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the Commissioner of Banking and Insurance take possession of the appellant bank and exercise the powers and duties imposed upon him by statute. Upon his failure so to do, appellant could have applied to the Court of Chancery for a writ of injunction and the appointment of a receiver or trustee, which relief would in a proper case, be afforded.

If appellant was dissatisfied with the action of the Commissioner in approving the plan, or if she desired to object to the consummation of the proposed plan upon the ground of an invasion of her constitutional rights, she could have tested its validity by application for certiorari.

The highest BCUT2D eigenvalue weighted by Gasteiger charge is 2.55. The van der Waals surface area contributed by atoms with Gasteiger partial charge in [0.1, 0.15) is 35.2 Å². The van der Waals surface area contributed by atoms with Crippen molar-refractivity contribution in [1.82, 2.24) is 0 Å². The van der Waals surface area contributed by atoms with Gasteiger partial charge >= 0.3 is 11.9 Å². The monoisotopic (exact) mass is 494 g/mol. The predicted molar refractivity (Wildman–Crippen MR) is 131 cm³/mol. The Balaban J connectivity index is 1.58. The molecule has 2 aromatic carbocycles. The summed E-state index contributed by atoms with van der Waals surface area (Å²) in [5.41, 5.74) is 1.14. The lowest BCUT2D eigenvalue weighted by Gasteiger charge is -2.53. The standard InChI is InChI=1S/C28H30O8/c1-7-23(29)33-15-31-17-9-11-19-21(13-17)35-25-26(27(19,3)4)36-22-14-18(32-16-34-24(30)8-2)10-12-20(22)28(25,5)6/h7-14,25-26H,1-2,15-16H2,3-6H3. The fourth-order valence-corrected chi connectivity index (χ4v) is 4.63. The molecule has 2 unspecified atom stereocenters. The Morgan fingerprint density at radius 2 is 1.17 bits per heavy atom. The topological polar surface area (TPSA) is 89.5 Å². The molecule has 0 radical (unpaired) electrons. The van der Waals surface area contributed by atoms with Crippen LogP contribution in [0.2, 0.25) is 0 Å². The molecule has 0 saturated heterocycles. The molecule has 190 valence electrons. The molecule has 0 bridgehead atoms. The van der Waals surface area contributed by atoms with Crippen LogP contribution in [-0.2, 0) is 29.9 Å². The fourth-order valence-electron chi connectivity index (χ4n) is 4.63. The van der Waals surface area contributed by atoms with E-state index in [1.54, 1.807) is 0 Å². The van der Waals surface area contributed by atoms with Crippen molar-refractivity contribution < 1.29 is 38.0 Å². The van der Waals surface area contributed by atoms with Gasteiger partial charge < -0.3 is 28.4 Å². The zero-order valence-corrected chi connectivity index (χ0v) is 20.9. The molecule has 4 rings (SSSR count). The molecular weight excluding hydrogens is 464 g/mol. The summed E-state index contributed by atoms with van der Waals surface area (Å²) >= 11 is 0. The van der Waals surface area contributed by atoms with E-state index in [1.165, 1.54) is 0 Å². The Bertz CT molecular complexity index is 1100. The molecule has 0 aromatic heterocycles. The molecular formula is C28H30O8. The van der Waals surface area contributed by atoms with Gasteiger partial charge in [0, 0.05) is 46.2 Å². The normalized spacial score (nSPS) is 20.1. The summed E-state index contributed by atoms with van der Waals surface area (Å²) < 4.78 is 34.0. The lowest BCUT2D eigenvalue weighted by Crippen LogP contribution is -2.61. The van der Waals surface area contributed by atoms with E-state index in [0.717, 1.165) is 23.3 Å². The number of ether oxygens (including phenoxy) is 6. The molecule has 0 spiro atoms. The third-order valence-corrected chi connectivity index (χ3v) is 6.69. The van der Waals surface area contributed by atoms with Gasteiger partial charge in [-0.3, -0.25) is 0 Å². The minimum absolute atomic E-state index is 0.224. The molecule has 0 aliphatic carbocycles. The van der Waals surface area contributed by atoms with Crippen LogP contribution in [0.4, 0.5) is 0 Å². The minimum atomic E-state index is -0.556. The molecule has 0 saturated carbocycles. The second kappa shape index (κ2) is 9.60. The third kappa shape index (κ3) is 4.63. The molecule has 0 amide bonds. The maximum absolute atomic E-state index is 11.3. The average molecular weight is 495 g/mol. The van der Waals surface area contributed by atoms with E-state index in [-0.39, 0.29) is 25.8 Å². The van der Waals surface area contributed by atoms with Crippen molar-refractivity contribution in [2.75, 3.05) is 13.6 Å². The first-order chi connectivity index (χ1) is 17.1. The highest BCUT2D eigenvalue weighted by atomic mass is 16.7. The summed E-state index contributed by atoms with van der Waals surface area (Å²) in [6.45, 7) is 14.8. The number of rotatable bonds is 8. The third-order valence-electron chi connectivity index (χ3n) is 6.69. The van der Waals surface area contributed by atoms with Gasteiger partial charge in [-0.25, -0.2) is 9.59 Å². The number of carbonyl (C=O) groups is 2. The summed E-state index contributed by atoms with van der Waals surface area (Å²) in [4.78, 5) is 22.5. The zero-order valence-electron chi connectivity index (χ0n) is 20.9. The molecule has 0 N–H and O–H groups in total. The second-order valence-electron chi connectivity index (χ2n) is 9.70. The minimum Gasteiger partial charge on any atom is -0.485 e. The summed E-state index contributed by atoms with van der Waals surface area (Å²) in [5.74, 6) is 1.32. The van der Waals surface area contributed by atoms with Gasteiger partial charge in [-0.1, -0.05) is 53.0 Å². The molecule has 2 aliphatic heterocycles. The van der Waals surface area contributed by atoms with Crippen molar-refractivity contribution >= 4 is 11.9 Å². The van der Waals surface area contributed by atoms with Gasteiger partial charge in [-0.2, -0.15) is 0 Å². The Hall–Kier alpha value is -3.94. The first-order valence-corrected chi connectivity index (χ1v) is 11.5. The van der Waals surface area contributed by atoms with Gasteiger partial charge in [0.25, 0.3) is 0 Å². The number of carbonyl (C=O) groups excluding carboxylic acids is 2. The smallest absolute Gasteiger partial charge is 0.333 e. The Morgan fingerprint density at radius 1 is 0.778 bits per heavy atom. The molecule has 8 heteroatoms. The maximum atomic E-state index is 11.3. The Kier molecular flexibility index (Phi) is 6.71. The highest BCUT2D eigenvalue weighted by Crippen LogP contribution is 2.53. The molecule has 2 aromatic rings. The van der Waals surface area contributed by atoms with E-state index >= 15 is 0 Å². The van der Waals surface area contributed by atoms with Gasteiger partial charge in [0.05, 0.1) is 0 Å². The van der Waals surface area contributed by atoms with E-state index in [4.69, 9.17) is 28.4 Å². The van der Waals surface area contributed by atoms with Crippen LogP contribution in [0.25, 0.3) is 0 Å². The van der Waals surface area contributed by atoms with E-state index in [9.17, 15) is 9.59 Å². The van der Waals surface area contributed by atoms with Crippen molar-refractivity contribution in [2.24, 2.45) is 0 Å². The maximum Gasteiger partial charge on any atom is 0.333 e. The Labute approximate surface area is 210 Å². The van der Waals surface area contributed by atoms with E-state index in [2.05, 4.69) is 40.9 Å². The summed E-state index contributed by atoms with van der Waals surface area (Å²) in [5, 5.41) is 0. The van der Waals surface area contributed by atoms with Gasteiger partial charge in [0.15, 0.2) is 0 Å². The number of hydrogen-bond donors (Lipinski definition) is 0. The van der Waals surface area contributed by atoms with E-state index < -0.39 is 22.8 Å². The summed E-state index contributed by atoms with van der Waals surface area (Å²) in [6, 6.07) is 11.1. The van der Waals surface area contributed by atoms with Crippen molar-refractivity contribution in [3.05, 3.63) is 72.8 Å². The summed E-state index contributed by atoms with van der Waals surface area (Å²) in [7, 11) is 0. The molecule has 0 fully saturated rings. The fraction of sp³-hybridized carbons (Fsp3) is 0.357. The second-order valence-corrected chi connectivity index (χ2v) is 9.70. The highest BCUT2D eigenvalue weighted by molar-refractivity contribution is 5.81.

If appellant was, at the time of its submission and for a reasonable time thereafter, opposed to the plan and unwilling to be bound thereby, she had ample opportunity for recourse to the law and equity courts to protect the constitutional rights she now alleges were violated. She was fully aware that the situation was changing as time passed. She knew that payment of the claims of depositors similarly situated were being deferred and subordinated to new obligations assumed and to be assumed under the adopted plan; that, if substantial sums must be raised to pay off old deposits, the security of the holders of preferred stock taken in substitution for deposits, and of new deposits might be threatened. She knew that fairness and good conscience required, in the situation presented, that she act promptly and directly. Instead, she chose to remain idle and silent; she availed herself of the facilities of respondent bank and by her conduct gave apparent assent to what had been done. Now, when the financial situation of respondent has so improved that her chances of collecting a judgment are vastly better, instead of receiving only her pro rata share of the avails of its assets on liquidation, she seeks to secure the full amount of her deposits by asserting that her constitutional rights have been invaded and that the plan of reorganization is illegal and void. This she may not now do.